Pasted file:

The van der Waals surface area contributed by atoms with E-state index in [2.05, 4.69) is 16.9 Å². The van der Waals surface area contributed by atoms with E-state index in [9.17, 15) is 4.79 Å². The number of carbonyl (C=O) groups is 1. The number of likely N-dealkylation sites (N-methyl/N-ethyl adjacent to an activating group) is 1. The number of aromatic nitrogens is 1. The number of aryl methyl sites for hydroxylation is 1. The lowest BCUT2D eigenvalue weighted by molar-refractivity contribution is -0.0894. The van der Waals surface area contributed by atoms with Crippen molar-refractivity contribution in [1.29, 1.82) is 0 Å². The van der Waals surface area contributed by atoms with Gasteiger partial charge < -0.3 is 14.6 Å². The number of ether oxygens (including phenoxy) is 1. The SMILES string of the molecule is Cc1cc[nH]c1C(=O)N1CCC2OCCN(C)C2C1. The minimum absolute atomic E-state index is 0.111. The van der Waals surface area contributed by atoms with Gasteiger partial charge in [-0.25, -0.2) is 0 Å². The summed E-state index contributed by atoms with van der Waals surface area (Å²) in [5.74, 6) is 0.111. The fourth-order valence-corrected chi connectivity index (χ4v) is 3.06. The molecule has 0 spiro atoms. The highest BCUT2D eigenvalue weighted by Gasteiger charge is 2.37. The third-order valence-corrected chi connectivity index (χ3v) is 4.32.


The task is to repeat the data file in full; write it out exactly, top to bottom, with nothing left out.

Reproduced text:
The van der Waals surface area contributed by atoms with E-state index in [2.05, 4.69) is 16.9 Å². The van der Waals surface area contributed by atoms with E-state index in [9.17, 15) is 4.79 Å². The number of carbonyl (C=O) groups is 1. The number of likely N-dealkylation sites (N-methyl/N-ethyl adjacent to an activating group) is 1. The number of aromatic nitrogens is 1. The number of aryl methyl sites for hydroxylation is 1. The lowest BCUT2D eigenvalue weighted by molar-refractivity contribution is -0.0894. The van der Waals surface area contributed by atoms with Crippen molar-refractivity contribution in [1.29, 1.82) is 0 Å². The van der Waals surface area contributed by atoms with Gasteiger partial charge < -0.3 is 14.6 Å². The number of ether oxygens (including phenoxy) is 1. The SMILES string of the molecule is Cc1cc[nH]c1C(=O)N1CCC2OCCN(C)C2C1. The minimum absolute atomic E-state index is 0.111. The van der Waals surface area contributed by atoms with Gasteiger partial charge in [-0.25, -0.2) is 0 Å². The summed E-state index contributed by atoms with van der Waals surface area (Å²) in [5.74, 6) is 0.111. The fourth-order valence-corrected chi connectivity index (χ4v) is 3.06. The molecule has 0 spiro atoms. The highest BCUT2D eigenvalue weighted by Gasteiger charge is 2.37. The third-order valence-corrected chi connectivity index (χ3v) is 4.32.